“Then the kingdom of heaven will be like ten virgins who took their lamps and went to meet the bridegroom. 2 Five of them were foolish, and five were wise. 3 For when the foolish took their lamps, they took no oil with them, 4 but the wise took flasks of oil with their lamps. 5 As the bridegroom was delayed, they all became drowsy and slept. 6 But at midnight there was a cry, ‘Here is the bridegroom! Come out to meet him.’ 7 Then all those virgins rose and trimmed their lamps. 8 And the foolish said to the wise, ‘Give us some of your oil, for our lamps are going out.’ 9 But the wise answered, saying, ‘Since there will not be enough for us and for you, go rather to the dealers and buy for yourselves.’ 10 And while they were going to buy, the bridegroom came, and those who were ready went in with him to the marriage feast, and the door was shut. 11 Afterward the other virgins came also, saying, ‘Lord, lord, open to us.’ 12 But he answered, ‘Truly, I say to you, I do not know you.’ 13 Watch therefore, for you know neither the day nor the hour. 

The rather frightening irony of this parable is that the ten virgins are virtually the same.

  1. All had been invited to the banquet, which is to say, all had heard the gospel.
  2. All were excited about the wedding banquet, which is to say, they viewed Jesus’ second coming positively.
  3. All confessed Jesus as Lord.
  4. All fell asleep in the delay of Jesus’ return, not unlike Jesus’ disciples in the garden of Gethsemane.

These similarities are unsettling because if I described to you a person who had heard the gospel, responded positively to the gospel, looked forward to Jesus’ return, but didn’t obey Jesus perfectly, you’d say that person was a Christian.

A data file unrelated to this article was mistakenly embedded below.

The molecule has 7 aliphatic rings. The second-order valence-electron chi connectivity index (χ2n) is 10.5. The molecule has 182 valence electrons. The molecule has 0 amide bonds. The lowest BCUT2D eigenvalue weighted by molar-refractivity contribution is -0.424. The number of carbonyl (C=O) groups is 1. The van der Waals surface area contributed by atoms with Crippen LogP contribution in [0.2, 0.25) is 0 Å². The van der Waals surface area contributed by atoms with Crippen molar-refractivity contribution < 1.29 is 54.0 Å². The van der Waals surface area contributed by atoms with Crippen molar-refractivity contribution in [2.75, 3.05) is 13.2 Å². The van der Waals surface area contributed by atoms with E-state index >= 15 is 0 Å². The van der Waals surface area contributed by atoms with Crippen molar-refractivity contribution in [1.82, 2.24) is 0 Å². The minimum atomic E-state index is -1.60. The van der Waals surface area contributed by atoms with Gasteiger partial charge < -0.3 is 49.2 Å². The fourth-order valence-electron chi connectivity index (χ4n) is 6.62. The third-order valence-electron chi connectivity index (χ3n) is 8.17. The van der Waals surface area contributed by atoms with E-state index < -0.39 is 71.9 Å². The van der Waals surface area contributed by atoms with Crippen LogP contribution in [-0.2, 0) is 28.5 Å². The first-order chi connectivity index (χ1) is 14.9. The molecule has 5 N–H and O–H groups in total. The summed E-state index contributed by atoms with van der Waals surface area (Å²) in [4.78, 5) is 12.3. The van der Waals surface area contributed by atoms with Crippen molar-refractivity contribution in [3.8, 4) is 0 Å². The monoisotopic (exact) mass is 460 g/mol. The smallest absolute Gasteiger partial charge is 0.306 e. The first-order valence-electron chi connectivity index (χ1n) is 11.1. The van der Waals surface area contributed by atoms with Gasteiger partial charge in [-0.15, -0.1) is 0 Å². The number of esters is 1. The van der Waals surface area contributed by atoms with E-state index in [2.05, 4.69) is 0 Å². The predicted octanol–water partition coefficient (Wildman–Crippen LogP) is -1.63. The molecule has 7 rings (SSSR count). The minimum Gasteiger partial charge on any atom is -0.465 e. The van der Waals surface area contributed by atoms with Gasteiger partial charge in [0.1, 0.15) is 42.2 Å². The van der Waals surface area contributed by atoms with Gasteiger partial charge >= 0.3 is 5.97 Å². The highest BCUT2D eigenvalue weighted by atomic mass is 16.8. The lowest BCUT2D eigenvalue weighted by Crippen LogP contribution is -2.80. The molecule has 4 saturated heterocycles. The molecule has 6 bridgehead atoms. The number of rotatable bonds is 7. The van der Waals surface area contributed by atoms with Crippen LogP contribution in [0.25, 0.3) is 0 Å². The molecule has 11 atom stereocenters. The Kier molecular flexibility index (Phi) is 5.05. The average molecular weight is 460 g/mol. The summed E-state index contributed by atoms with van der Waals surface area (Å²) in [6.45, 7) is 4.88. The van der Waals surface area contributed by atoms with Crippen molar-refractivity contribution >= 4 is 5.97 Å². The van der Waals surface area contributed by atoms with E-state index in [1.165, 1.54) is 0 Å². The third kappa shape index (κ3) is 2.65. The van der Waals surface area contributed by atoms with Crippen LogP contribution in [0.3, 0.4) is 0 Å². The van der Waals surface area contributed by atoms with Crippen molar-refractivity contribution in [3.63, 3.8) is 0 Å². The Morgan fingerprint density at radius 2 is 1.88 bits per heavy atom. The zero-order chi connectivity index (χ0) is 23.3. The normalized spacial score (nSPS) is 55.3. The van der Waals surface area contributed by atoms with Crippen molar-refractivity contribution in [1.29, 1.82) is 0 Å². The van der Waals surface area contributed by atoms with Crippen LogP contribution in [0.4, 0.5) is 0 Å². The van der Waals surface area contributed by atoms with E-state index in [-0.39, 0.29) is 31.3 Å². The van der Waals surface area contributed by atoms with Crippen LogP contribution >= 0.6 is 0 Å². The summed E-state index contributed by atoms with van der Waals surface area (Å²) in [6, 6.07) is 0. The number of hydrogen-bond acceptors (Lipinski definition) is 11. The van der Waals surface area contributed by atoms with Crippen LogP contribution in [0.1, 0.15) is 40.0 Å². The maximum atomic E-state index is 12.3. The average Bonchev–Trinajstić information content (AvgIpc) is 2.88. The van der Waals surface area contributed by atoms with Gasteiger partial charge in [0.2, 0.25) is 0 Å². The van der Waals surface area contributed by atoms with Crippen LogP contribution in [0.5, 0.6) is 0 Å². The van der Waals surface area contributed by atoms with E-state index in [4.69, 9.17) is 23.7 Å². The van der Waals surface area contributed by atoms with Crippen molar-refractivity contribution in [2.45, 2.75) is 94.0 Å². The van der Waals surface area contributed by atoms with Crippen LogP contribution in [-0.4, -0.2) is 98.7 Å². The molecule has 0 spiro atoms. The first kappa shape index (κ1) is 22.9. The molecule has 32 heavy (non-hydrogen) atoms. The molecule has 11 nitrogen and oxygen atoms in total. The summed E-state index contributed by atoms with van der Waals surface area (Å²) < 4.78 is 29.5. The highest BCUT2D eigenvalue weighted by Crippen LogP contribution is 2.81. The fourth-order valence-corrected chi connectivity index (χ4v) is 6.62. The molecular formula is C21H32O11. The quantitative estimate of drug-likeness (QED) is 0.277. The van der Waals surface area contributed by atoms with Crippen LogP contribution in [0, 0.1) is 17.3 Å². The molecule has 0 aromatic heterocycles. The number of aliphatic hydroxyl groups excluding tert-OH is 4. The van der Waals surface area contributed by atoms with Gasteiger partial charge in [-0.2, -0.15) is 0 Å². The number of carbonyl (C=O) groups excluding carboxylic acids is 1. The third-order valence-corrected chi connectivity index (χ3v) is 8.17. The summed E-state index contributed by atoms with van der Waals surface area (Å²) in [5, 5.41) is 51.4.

But you could very well be wrong.

There’s a crucial difference between half of these virgins and the other half: PREPARATION.

Which raises a very important question: How can we know that we are prepared before it’s too late?

I think the answer in part is how we respond to crises, as Jesus’ second and final return will indeed be a crises.

William Taylor agrees.

Nothing will more correctly reveal what is in a man than the coming upon him of some crushing and unlooked-for crisis. Let it be temporal ruin by the failure of his calculations or the disappointment of all his hopes; let it be the entrance of the death-angel into his home and the removal from it of his nearest and dearest earthly friend; let it be his own prostration by some serious illness which puts him face to face with his dissolution, and forthwith the extent of his resources is unfolded, and it is at once discovered both by others and by himself whether he is animated by unfailing faith in the Lord Jesus Christ and sustained by the grace of the Holy Spirit, or whether he has been deceiving himself, all the while relying on some other support. A man has only as much religion as he can command in trial.

Let us therefore look back upon the past and analyze our experiences at such testing times as those to which I have referred. We have all had them. We have all heard already, in some form or other, this midnight cry, “Behold, the bridegroom cometh”; for in every such surprise as those which I have described, Jesus was coming to us. How did we meet him then? Did our lamps go out? Or were we able to trim them and keep them burning brightly all through? Oh, if by any such event we discovered our utter resourcelessness, let us betake ourselves now to Christ that he may thoroughly renew us by his Holy Spirit and so prepare us for that last and solemnest crisis when over the graves of the slumbering dead the archangel shall cry out, “Behold, the Bridegroom cometh,” and all shall arise to stand before his great white throne.

May God lead you and I to view Jesus’ coming like we do Christmas. May we prepare and enjoy the wait until that day comes.

Otherwise, we may not really be looking forward to it at all.